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What Does a Christmas Tree Shortage Mean for You? A Bigger Price Tag

Santa’s not happy, y’all. We might have a national Christmas tree crisis on our hands.

First off, the National Christmas Tree Association is a real thing. (Who knew? We’re picturing a sparkly, frosty winter wonderland with desks and a hot chocolate station.) Secondly, the NCTA says the U.S. is facing a tree shortage this holiday season — which might mean a bigger price tag tied to that gorgeous Douglas fir your family’s got its eye on.

How can we be short on Christmas trees of all things? Turns out that our country’s recession 10 years ago affected Christmas tree farmers, many of whom chose to limit their crops to save money and to keep their farms when fewer people were splurging on trees. “In those years, we were in a recession. Tree sales were down, prices were down, and we weren’t planting as many trees,” NCTA’s Doug Hundley told News 12 of Long Island, New York.

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But it takes a Christmas tree about a decade to reach 7 or 8 feet tall, so we’re likely to feel the pinch this holiday season when we’re tree shopping. The NCTA recommends shopping early (well of course they do, silly, they’re the NCTA) to be sure the perfect tree is available for you. But don’t be surprised if tree prices seem unusually high. Not an early bird holiday decorator? Hey, no problem. Procrastinators may win out too — plenty of Christmas tree farms drastically lower prices a few days before the 25th.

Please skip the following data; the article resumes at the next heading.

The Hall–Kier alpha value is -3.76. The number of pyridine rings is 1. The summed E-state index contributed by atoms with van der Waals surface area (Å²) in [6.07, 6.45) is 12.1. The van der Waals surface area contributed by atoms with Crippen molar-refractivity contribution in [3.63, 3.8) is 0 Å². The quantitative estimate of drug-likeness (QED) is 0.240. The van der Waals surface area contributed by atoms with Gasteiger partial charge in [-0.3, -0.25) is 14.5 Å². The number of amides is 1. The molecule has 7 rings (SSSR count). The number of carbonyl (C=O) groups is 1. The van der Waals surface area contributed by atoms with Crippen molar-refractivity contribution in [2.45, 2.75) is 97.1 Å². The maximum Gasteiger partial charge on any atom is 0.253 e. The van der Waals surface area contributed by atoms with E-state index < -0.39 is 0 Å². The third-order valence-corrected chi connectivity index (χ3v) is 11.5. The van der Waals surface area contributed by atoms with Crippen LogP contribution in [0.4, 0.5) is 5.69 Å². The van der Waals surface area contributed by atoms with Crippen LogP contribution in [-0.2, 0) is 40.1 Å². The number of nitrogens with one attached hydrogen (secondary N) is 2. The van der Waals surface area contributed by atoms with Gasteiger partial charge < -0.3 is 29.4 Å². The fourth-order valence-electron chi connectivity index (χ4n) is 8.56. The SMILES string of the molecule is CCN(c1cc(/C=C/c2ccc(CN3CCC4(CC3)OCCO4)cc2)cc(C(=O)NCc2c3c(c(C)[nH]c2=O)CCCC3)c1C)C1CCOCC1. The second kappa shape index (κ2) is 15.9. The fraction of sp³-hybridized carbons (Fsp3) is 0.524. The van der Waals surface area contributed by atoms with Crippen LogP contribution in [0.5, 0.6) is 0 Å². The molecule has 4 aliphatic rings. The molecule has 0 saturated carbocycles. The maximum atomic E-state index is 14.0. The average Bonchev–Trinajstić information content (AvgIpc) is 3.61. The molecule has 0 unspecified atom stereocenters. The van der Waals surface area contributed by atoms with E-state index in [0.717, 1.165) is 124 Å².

Unfortunately, the long-term prospect for Christmas trees looks pretty gloomy too. Gary Thomas is a Christmas tree farmer at Winter Tree Farms in Jarrettsville, Maryland. Thomas — also the president of the Maryland Christmas Tree Association — told Fox Business he’s struggling to fill orders for retail store owners for their lots.

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“I feel there will be a tight market for trees this year. A lot of the farms that grew trees for the wholesale market to supply the retailers cut back on planting around 10 years ago. This was due to a glut of trees on the market and the growers were losing money on every tree they sold. Now 10 years later we have a tree shortage. The prices are up but that is due to significant higher labor and other costs of doing business such as high insurance costs,” he said.

Thomas continued, “The next generation doesn’t want to be a tree farmer, as it’s hard work and it takes eight to 10 years to grow a tree. Our industry is an aging one where the current farmers do not have a family member to take over the business so they are simply slowly going out of the business.”

Say it isn’t so, Santa!

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